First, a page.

Copyright © 2011 Pearson Education, Inc.
Chapter 6 - 29
They may elicit responses that subjects would
be unwilling or unable to give if they knew the
purpose of the study.
 Helpful when the issues to be addressed are
personal, sensitive, or subject to strong social
norms.
 Helpful when underlying motivations, beliefs,
and attitudes are operating at a subconscious
level.

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Chapter 6 - 30






Suffer from many of the disadvantages of
unstructured direct techniques, but to a greater
extent.
Require highly trained interviewers.
Skilled interpreters are also required to analyze
the responses.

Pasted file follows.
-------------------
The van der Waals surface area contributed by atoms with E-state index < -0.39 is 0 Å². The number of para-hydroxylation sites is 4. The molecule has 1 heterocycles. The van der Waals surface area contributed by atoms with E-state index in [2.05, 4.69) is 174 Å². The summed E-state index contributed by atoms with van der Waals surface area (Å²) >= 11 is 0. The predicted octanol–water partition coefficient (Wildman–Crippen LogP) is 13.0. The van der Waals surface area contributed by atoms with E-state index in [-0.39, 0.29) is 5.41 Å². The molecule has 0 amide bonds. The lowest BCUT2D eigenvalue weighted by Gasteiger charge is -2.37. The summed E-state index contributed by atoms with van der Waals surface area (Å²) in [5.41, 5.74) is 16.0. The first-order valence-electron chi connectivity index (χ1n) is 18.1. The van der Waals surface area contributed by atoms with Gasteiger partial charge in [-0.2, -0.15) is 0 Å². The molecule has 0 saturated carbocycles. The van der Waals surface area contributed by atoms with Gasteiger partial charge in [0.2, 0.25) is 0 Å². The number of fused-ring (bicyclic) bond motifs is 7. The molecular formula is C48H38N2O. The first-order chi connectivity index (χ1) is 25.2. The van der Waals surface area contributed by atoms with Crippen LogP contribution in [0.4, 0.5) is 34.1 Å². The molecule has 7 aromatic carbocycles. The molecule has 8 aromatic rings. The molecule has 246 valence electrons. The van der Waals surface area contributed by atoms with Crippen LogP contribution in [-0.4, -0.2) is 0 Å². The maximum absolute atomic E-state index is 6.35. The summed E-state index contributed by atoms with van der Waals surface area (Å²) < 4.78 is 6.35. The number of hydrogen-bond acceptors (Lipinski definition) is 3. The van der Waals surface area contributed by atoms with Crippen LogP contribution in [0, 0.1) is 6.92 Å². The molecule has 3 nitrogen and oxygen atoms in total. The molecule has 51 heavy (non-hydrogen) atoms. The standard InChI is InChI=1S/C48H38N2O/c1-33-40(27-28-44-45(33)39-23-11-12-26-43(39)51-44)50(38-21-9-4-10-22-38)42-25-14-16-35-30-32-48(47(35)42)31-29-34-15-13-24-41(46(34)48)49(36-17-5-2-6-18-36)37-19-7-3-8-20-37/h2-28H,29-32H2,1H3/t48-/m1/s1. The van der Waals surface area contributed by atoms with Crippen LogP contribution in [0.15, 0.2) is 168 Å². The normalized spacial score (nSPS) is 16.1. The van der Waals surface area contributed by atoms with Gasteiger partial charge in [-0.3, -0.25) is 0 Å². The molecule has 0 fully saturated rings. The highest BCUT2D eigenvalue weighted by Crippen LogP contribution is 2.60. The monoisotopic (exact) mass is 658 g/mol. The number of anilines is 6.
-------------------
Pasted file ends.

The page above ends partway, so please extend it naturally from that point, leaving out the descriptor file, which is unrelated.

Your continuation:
There is a serious risk of interpretation bias.
They tend to be expensive.
May require respondents to engage in unusual
behavior.
Copyright © 2011 Pearson Education, Inc.
Chapter 6 - 31
Projective techniques should be used because
the required information cannot be accurately
obtained by direct methods.
 Projective techniques should be used for
exploratory research to gain initial insights and
understanding.
 Given their complexity, projective techniques
should not be used naively.

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Chapter 6 - 32
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Chapter 6 - 33



Qualitative research might reveal the differences
between foreign and domestic markets.
Focus groups can be used in many settings,
particularly in industrialized countries, but
professional standards and practices might vary
from those in the United States.
The moderator should not only be trained in focusgroup methodology, but should also be familiar with